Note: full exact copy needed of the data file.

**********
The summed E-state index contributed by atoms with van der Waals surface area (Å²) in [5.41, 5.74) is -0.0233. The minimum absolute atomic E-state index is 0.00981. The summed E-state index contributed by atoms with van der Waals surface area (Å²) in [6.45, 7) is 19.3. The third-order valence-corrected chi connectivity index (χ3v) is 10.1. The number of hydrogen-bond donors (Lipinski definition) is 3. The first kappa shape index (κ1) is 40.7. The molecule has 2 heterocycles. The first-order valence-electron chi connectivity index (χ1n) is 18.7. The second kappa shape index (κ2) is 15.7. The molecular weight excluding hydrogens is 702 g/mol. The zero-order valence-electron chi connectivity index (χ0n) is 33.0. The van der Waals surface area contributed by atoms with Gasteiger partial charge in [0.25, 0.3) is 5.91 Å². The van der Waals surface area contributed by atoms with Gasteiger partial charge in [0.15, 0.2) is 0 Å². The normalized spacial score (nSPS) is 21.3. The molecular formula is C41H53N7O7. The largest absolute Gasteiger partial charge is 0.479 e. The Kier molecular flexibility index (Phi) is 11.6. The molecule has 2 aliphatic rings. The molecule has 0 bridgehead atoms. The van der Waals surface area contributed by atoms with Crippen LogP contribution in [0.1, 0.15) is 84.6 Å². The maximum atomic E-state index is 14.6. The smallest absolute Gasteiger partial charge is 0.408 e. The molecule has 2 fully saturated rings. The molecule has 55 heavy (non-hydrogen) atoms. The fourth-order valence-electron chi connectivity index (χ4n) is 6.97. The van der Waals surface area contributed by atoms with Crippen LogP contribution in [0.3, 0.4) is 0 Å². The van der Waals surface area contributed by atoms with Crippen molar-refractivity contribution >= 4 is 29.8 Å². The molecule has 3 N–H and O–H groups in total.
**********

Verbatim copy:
The summed E-state index contributed by atoms with van der Waals surface area (Å²) in [5.41, 5.74) is -0.0233. The minimum absolute atomic E-state index is 0.00981. The summed E-state index contributed by atoms with van der Waals surface area (Å²) in [6.45, 7) is 19.3. The third-order valence-corrected chi connectivity index (χ3v) is 10.1. The number of hydrogen-bond donors (Lipinski definition) is 3. The first kappa shape index (κ1) is 40.7. The molecule has 2 heterocycles. The first-order valence-electron chi connectivity index (χ1n) is 18.7. The second kappa shape index (κ2) is 15.7. The molecular weight excluding hydrogens is 702 g/mol. The zero-order valence-electron chi connectivity index (χ0n) is 33.0. The van der Waals surface area contributed by atoms with Gasteiger partial charge in [0.25, 0.3) is 5.91 Å². The van der Waals surface area contributed by atoms with Gasteiger partial charge in [0.15, 0.2) is 0 Å². The normalized spacial score (nSPS) is 21.3. The molecular formula is C41H53N7O7. The largest absolute Gasteiger partial charge is 0.479 e. The Kier molecular flexibility index (Phi) is 11.6. The molecule has 2 aliphatic rings. The molecule has 0 bridgehead atoms. The van der Waals surface area contributed by atoms with Crippen LogP contribution in [0.1, 0.15) is 84.6 Å². The maximum atomic E-state index is 14.6. The smallest absolute Gasteiger partial charge is 0.408 e. The molecule has 2 fully saturated rings. The molecule has 55 heavy (non-hydrogen) atoms. The fourth-order valence-electron chi connectivity index (χ4n) is 6.97. The van der Waals surface area contributed by atoms with Crippen LogP contribution in [0.3, 0.4) is 0 Å². The van der Waals surface area contributed by atoms with Crippen molar-refractivity contribution >= 4 is 29.8 Å². The molecule has 3 N–H and O–H groups in total.